pharmacists are also v v helpful in telling you if you need to see a doctor

if you are discharged from A&E with paracetomal, you did not need to go in the first place

people need to take responsibility for themselves and use their common sense

ruddynorah Tue 09-Jun-09 20:05:40

why did you go to A&E with something not particularly urgent?

CherryChoc Tue 09-Jun-09 20:09:09

Because it was Friday night and my GP was closed and I didn't know there was another option. I think I phoned them and heard the opening hours and didn't realise there would be an OOH number at the end, because it's only recently I've heard that all GPs should state the OOH number on a recorded message if they are closed.

What do you mean blinks when you say you have to go through NHS Direct?

Unicornvomit Tue 09-Jun-09 20:10:39

did you honestly not know there was an option between doctors and A&E??

and that you could phone NHS direct

you have never seen a poster referring to it or anything in the local papers?

misdee Tue 09-Jun-09 20:11:34

our ut of hurs is mentioned on the answerpone message at the surgery. i only go there if its the weekend, and i know the kids need anti biotics or urgent eczema skin problems.

the pharmacist is an excellant place to go for minor issues.

A+E is for emergencies. i seem to spend too much time down there though. last time was about 5 weeks ago, and a+e were wonderful.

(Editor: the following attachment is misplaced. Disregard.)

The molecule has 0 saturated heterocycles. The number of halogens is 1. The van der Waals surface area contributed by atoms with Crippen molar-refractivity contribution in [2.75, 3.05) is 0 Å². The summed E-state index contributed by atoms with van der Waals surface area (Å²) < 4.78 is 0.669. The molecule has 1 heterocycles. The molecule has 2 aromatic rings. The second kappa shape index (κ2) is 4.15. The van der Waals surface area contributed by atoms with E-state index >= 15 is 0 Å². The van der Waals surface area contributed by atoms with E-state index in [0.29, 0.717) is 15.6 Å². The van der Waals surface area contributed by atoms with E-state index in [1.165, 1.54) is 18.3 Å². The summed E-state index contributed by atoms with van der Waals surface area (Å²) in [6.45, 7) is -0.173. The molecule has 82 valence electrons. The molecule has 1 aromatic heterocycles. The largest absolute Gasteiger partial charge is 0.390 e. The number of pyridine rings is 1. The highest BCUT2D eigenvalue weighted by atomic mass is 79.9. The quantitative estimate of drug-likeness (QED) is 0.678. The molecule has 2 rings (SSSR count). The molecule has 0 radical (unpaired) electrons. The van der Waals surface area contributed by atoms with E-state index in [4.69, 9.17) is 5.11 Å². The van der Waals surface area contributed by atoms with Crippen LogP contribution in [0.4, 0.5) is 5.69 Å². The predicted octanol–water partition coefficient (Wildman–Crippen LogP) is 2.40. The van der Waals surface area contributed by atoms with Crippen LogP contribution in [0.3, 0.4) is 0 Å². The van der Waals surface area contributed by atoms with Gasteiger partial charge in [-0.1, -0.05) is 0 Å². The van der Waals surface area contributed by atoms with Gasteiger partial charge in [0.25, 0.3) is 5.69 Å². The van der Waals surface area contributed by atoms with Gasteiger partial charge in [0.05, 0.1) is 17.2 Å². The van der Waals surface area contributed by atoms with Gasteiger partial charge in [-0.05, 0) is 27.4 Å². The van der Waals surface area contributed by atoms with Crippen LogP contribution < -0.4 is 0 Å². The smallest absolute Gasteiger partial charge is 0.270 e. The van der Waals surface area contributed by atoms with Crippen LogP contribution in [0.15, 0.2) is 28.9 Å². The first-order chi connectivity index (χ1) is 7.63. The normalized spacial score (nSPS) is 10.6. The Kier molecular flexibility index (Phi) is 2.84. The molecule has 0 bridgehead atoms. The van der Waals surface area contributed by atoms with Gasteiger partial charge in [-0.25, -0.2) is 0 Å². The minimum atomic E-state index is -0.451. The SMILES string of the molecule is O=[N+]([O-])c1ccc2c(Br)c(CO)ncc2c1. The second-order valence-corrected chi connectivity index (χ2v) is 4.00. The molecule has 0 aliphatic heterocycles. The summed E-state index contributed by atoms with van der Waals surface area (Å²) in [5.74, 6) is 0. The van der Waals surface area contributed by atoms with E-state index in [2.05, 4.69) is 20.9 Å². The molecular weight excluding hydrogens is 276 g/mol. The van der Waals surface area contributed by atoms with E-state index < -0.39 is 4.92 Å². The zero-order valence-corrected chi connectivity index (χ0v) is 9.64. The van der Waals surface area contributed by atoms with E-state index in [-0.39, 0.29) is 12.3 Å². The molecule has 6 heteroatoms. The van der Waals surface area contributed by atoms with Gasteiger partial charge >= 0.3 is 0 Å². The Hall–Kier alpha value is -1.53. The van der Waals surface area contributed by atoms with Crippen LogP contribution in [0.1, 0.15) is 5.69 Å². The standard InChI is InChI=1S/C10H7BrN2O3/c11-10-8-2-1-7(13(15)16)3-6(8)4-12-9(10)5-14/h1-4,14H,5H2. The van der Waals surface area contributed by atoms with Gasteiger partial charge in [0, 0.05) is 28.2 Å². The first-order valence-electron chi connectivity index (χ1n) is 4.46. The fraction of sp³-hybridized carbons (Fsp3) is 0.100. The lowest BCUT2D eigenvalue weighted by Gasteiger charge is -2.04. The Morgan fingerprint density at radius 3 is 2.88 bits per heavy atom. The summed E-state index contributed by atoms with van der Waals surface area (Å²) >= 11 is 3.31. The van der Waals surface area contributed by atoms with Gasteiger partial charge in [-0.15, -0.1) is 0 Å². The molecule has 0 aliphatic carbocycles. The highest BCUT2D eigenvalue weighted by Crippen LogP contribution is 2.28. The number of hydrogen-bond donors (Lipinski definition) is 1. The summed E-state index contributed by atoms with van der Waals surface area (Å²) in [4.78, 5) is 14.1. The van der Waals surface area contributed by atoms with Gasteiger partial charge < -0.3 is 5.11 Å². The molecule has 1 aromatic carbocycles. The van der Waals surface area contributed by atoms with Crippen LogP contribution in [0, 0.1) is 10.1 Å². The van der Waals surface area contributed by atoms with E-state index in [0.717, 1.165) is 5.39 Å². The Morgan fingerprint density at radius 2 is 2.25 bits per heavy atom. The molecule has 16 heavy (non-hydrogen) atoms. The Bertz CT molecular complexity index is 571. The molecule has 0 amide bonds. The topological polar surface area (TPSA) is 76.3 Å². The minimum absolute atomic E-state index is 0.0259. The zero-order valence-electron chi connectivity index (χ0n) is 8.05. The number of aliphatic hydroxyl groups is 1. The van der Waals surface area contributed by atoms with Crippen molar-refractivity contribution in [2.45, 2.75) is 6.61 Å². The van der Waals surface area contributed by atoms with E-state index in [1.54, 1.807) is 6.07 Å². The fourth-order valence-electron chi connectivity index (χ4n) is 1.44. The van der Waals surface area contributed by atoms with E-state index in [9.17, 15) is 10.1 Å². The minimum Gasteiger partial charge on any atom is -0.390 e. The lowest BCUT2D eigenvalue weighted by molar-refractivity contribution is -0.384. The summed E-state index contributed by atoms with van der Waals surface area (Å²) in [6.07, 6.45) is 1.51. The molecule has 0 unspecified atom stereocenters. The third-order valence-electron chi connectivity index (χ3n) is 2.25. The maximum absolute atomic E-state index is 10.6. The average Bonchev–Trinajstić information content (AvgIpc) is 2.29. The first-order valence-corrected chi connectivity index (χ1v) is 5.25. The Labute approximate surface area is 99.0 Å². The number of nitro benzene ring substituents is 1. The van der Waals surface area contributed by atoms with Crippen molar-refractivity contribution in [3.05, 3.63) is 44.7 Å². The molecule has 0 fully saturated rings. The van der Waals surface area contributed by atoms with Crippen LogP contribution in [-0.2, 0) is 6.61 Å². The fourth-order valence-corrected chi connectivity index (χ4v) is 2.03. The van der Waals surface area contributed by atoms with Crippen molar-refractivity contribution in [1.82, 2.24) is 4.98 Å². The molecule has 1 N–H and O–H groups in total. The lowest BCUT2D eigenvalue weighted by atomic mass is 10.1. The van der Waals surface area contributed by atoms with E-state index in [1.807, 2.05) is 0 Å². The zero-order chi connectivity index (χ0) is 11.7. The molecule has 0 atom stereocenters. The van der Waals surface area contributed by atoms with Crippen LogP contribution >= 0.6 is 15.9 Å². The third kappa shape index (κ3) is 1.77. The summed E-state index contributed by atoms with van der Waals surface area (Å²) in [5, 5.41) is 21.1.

ruddynorah Tue 09-Jun-09 20:12:49

did you ring nhs direct first if it wasn't something urgent? and you say you felt better later.

i go to A&E fairly often with a dislocated jaw problem i have. i'm often amazed at the number of seemingly quite well people sitting there waiting.

Surfermum Tue 09-Jun-09 20:13:46

For as long as I have been consulting GPs, and dealing with them through my job, there has always been instructions about what to do in an emergency when the surgery is closed.

rubyslippers Tue 09-Jun-09 20:15:08

i would do anything to avoid A & E

OOH services have been around for a while

NHS direct is really heavily advertised

Unicornvomit Tue 09-Jun-09 20:15:48

the clue is also in the name

Accident and Emergency

sorry, but people could reduce the burden on the NHS by listening to the ~GP phone message and using their common sense

sorry to sound harsh, but as a grown adult you have to take some responsibility to know how to look after yourself and your families health

CherryChoc Tue 09-Jun-09 20:16:14

I had heard of an out of hours GP but didn't know where it was or how to find out, even whether there was one locally. No, I have never seen it mentioned in a local paper (though don't read them much) or on a poster. I did know about NHS Direct actually, no idea why I didn't think of that at the time. I was at work and because I was pg people looked concerned and told me to go to hospital.